Talk to anyone out there and they will draw the conclusion that the city of Los Angeles has gone far too long without hosting a NFL city. In fact, it’s been 20 years since both the Oakland Raiders and St. Louis Rams moved from Southern California.
As one of the largest markets in the world, the National Football League has missed out on billions of dollars by not having a team in Los Angeles. And the league is now concocting plans to remedy that major issue.
NFL is weighing the merits of a league-owned stadium in Los Angeles http://t.co/G5FDeonmoe
— Sam Farmer (@LATimesfarmer) July 19, 2014
According to Sam Farmer of The Los Angeles Times, the NFL is considering multiple options in Los Angeles. The scribe went on to indicate that Roger Goodell and Co. are currently in the midst of finding potential stadium locations in L.A.
The league is evaluating various sites in the L.A. area and looking into alternative financing models for a stadium, including paying for one itself as opposed to having an individual owner foot the bill.
New England Patriots owner Robert Kraft added…
Whatever gets us a team in L.A., that would be awesome…That might be the solution. Whatever it takes, I know I’d be willing to support.
The idea of the league potentially financing a stadium by itself is interesting. It surely has the capital to do so, and owners of the 32 teams would stand to profit long term by having a franchise in Los Angeles. Short-term investment equals long-term gain. That’s Economics 101.
One potential financing option would be for a current NFL team to come to the league for help on building a stadium. The most recent example of this would be the San Francisco 49ers, who borrowed $200 million from the league to build Levi’s Stadium, which opens next month. As Farmer points out, under this scenario, the league would impose a hefty relocation fee to the team that decides to move to L.A.
The Oakland Raiders and Buffalo Bills are two franchises that have been linked to Southern California the most in recent years. Considering Mark Davis’ issue with the city of Oakland and unwillingness to agree to an extension with O.co, the Raiders would be the likeliest current franchise to uproot to Los Angeles.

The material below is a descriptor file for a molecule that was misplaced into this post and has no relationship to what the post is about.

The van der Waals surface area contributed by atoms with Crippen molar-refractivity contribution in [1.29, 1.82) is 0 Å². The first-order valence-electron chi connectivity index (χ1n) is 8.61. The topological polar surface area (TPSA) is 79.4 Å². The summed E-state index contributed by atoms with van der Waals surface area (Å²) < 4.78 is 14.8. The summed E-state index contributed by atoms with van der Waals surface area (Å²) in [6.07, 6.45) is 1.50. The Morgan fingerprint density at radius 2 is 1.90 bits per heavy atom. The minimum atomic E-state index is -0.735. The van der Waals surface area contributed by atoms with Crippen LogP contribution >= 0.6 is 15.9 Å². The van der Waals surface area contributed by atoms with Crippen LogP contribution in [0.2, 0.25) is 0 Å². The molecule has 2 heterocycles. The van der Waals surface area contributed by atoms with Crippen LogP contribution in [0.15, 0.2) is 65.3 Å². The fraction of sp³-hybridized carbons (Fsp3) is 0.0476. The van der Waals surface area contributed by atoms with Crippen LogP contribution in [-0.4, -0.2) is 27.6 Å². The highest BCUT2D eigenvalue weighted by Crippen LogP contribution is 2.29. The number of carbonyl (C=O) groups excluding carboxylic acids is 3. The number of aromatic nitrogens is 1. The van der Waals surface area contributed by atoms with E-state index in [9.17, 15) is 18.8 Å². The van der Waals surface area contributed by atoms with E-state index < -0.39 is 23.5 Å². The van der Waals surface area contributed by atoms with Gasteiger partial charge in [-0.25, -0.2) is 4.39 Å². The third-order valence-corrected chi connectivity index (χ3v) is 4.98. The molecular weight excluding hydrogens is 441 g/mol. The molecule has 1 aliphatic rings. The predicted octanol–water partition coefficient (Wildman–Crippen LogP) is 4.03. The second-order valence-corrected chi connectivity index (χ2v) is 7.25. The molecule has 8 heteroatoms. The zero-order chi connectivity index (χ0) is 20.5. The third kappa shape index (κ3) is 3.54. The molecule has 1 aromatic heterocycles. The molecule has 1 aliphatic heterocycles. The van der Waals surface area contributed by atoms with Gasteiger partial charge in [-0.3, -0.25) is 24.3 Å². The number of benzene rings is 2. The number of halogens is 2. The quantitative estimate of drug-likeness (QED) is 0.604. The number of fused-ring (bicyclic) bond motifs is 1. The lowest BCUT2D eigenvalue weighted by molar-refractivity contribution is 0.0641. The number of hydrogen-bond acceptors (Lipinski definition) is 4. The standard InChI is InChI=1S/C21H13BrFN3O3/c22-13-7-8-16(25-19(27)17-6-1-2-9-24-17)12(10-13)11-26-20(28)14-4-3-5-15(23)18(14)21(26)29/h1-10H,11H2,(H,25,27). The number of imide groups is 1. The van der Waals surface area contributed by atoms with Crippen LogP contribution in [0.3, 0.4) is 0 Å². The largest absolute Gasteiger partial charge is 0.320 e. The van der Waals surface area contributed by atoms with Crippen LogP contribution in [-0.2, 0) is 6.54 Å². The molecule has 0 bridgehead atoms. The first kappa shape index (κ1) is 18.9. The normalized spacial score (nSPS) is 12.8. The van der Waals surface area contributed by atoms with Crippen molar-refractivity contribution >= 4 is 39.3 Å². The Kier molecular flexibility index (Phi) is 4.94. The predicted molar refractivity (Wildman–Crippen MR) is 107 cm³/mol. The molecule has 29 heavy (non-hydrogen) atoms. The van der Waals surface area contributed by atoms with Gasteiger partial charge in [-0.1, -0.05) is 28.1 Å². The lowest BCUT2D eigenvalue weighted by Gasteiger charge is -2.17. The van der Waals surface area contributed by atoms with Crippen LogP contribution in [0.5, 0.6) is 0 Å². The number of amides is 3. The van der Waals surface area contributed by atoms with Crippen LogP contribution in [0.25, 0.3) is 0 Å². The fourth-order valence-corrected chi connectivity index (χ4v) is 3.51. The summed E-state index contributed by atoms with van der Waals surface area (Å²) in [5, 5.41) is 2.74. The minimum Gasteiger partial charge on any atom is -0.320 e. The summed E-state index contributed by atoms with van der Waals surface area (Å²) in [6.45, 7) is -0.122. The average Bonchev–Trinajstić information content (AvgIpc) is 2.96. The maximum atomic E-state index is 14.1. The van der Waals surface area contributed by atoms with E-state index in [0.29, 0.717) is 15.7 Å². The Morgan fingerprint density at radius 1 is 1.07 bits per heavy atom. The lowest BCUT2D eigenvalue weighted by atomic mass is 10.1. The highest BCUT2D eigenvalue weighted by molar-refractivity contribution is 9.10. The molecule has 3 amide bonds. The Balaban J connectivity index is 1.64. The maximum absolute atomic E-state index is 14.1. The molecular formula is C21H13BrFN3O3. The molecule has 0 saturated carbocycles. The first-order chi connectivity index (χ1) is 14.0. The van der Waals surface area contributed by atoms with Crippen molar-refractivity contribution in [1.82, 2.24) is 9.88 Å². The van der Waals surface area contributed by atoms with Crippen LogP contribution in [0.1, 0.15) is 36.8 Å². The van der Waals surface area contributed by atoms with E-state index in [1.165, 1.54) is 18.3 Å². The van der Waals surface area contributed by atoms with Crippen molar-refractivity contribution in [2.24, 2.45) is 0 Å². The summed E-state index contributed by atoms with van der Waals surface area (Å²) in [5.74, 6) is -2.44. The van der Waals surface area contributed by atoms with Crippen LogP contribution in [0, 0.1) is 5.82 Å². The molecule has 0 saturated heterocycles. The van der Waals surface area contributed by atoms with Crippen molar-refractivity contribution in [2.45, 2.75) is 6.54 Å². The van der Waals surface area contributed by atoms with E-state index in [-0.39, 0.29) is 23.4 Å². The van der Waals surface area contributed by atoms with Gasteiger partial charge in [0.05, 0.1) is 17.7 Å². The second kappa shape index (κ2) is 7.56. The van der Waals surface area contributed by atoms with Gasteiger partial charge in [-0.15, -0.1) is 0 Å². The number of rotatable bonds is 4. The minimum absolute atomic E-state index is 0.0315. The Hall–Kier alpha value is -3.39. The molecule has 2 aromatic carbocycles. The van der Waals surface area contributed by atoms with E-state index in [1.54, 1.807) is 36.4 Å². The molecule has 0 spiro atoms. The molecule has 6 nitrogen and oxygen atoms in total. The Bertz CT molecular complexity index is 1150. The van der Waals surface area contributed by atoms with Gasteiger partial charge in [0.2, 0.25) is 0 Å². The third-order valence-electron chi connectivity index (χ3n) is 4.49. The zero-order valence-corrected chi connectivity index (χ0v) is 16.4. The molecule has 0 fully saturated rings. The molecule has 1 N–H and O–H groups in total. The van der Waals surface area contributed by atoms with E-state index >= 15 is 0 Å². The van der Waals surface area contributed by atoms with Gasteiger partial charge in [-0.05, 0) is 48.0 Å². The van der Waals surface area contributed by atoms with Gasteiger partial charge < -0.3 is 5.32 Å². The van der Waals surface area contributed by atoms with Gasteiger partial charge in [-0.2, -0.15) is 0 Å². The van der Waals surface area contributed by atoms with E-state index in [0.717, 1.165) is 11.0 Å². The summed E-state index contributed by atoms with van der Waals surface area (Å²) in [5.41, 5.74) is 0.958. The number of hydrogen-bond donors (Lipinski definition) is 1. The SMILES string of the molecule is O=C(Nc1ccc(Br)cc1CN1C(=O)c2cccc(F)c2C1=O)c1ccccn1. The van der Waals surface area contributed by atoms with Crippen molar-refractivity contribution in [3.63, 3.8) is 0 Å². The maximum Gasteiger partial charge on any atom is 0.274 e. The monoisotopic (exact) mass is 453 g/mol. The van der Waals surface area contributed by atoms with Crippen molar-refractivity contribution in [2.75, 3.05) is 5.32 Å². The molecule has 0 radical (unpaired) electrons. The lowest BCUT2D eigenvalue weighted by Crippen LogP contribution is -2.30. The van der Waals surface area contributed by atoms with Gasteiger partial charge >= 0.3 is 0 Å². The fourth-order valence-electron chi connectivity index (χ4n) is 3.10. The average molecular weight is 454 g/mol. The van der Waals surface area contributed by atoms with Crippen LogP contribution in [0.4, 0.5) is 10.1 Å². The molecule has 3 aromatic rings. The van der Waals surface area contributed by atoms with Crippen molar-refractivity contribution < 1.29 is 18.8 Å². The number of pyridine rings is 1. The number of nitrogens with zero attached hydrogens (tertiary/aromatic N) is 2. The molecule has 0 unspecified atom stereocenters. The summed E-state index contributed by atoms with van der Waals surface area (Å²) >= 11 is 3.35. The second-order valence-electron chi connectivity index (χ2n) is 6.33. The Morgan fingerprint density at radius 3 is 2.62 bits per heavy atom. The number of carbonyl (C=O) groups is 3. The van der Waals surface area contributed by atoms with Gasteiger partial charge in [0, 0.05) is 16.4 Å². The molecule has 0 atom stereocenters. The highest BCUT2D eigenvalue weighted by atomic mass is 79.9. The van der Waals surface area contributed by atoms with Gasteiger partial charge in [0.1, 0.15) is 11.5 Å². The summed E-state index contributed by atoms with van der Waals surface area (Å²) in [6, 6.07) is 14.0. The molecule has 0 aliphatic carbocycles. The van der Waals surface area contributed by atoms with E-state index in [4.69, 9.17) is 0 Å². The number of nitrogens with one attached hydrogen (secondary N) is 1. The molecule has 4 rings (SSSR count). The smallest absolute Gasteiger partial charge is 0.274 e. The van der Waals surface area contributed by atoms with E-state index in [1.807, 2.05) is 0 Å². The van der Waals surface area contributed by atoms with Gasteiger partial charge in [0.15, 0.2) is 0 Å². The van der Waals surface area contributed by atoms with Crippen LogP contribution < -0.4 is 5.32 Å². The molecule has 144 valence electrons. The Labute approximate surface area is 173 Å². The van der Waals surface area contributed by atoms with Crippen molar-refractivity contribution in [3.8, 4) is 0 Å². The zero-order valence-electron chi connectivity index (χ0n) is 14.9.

Yet another option would be for the league to foot the entire bill for a new stadium. Farmer raises an important point in this scenario.
In the second, the league pays for the stadium, offsetting that $1-billion-plus investment by selling naming rights, personal seat licenses (PSLs) and the like. That becomes the home of one or two teams (perhaps to be named later), who don’t have the astronomical cost of a stadium on their books.
Less short-term investement with minimal long-term gain. That’s what a current team under this scenario would be looking at.
While all eyes will be on teams that currently have options to move from their current cities, the NFL could easily start to build a self-financed stadium in Los Angeles without having to name a team that’s going to play their until last minute. As Farmer indicates, this would eliminate a lame-duck season that comes with relocation and could enable the league to get started on plans sooner rather than later.
In any event, the league seems prepared to give it another try. There remain so many moving parts to this story, but at least the plans listed above seem logical in the grand scheme of things.